The ad opens with home-video footage of William's ultrasound and recovery after a difficult birth, and shows scenes of her breastfeeding, pumping and running around after Alexis as a toddler.
The video then shows Williams speaking out about her first U.S. Open win in 1999: "Everyone's just so supportive, and that really helped me. It's not like it came easy, I really had to work. I've been practicing so long for this moment, and it came, and it's here."
According to Muse, the commercial aims to reignite conversations around motherhood using the #ThisMama hashtag and to shine a light on the incredible strength of mothers, using Williams as the embodiment of this strength.
"As both a nurturing mother and a fierce competitor, no matter what, she keeps going," said agency strategy director Sarah Garman to Muse.
Meanwhile, Williams has also recalled the greatest gift of all: her father's love and devotion and iron will to ensure Serena and Venus became the most successful siblings in sport's history.
Only now, after bringing her own daughter into the world, does Williams have a full perspective of the sacrifices her father and lifelong coach Richard made for her.
"My dad is amazing. I could never have done what he has done, not only with myself but with Venus," the American told ESPN. "It's shocking and as a parent to do something every single day is very difficult - and I can't do something with my daughter every single day.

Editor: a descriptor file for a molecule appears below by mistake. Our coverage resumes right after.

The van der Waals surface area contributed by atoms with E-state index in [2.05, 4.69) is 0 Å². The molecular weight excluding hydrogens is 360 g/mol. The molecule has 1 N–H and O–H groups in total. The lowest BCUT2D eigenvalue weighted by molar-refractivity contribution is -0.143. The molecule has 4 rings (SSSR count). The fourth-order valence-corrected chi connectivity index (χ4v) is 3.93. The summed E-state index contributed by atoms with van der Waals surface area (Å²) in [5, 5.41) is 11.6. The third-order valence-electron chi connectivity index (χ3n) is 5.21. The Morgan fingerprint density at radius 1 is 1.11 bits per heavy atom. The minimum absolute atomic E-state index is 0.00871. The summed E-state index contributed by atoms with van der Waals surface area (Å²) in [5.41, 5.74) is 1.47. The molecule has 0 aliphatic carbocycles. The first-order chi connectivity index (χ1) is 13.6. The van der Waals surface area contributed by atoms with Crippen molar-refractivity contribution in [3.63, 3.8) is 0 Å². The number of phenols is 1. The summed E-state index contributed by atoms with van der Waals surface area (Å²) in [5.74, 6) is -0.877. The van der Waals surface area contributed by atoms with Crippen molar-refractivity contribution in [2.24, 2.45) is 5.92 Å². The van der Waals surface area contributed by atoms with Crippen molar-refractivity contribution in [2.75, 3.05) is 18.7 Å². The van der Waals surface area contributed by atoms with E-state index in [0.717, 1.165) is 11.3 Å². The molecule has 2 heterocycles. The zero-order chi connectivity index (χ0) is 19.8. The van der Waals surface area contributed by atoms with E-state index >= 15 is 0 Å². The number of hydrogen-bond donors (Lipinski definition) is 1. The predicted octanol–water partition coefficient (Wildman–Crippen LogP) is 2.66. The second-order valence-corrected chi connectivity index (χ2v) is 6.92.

"And I remember when we were young we went out and trained and practised and we didn't miss a day.
"To have that discipline actually makes me look at myself as a player, as a parent and just really appreciate my dad so much more than I ever have in the past.
"It just makes me see it totally different and I love him to death and he's watching all my matches and he's probably already texting me right now saying 'Serena, you need to do this a little more'.
"And I'm like 'okay, Dad, I got this."
Williams has also got another golden opportunity, perhaps her best yet, to equal Margaret Court's all-time record number of singles slams in New York.
The only major champion left in the draw, the eighth seed plays world No.5 Elina Svitolina on Wednesday night for a place in the final for a 10th time at Flushing Meadows.
"It feels good. It feels like, okay, this is what I've been training for," Williams said.
"This is how hard I've been working. It feels like, you know, hard work pays off when that happens."
AAP with Heidi Krause